- Request to have your monthly bills (rent, cellphone, electricity, etc.) added to your credit report
- Get a credit builder loan and make monthly payments
- Become an authorized user on someone else’s credit card
However, getting a credit card is by far the easiest way to build an excellent credit score.
Frequently Asked Questions
Why do I need a credit card?
A credit card is the best way to build credit because it shows you’re able to manage your debt repayments regularly. If you use your credit card frequently and always repay on time, your credit score is bound to improve.
Some credit cards also offer great financial benefits, such as cash back or points rewards.
How is credit score calculated?
A credit score is usually a three-digit number that’s calculated based on complex factors, such as credit history, late payments, amounts owed, or the different types of credit accounts you have.
There are three main credit bureaus that provide credit scores: Experian, TransUnion, and Equifax. As for the credit score itself, the most common type used by lenders is a FICO score (a number between 300-850 where 300-579 means poor and 800-850 means excellent).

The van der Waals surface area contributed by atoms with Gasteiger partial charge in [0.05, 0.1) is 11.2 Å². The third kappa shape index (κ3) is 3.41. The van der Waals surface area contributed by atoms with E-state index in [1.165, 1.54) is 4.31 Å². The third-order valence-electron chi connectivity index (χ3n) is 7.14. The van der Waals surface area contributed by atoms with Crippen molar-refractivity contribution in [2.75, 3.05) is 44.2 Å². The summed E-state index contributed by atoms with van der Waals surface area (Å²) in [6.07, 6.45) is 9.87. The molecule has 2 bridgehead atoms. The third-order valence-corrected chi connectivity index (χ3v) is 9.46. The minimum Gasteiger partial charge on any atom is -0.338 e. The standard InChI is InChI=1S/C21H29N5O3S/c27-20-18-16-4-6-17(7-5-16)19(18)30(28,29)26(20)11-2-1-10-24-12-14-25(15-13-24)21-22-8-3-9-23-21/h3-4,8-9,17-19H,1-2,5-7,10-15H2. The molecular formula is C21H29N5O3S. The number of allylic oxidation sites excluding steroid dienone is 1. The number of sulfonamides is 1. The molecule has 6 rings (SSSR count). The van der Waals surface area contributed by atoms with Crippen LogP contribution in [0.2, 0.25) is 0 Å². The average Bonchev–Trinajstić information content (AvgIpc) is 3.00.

How long does it take to build credit with a credit card?
It usually takes around six months to generate a good credit score with your credit card. The longer you build, the better.
How can you build a credit score fast?
If you’re building your credit from scratch, it will take at least six months to generate a good score. In order to boost your credit rating, you can pay more than the minimum payment each month, increase your card limit to lower your utilization rate, or consider getting a credit-builder card.
Credit cards may seem complex at first glance, but the more you learn about them, the simpler things get.
While debit cards might look preferable to some – there’s no debt, after all – they don’t actually help you build any credit, which can negatively impact your financial future.
When you get your first credit card, remember to always pay in full each month, keep your credit utilization low, and avoid applying for too many credit cards at once.
Also, consider getting a rewards card – cash back or points are always a plus! For the best use of rewards cards when online shopping, install the Lever extension and enjoy a stress-free shopping experience.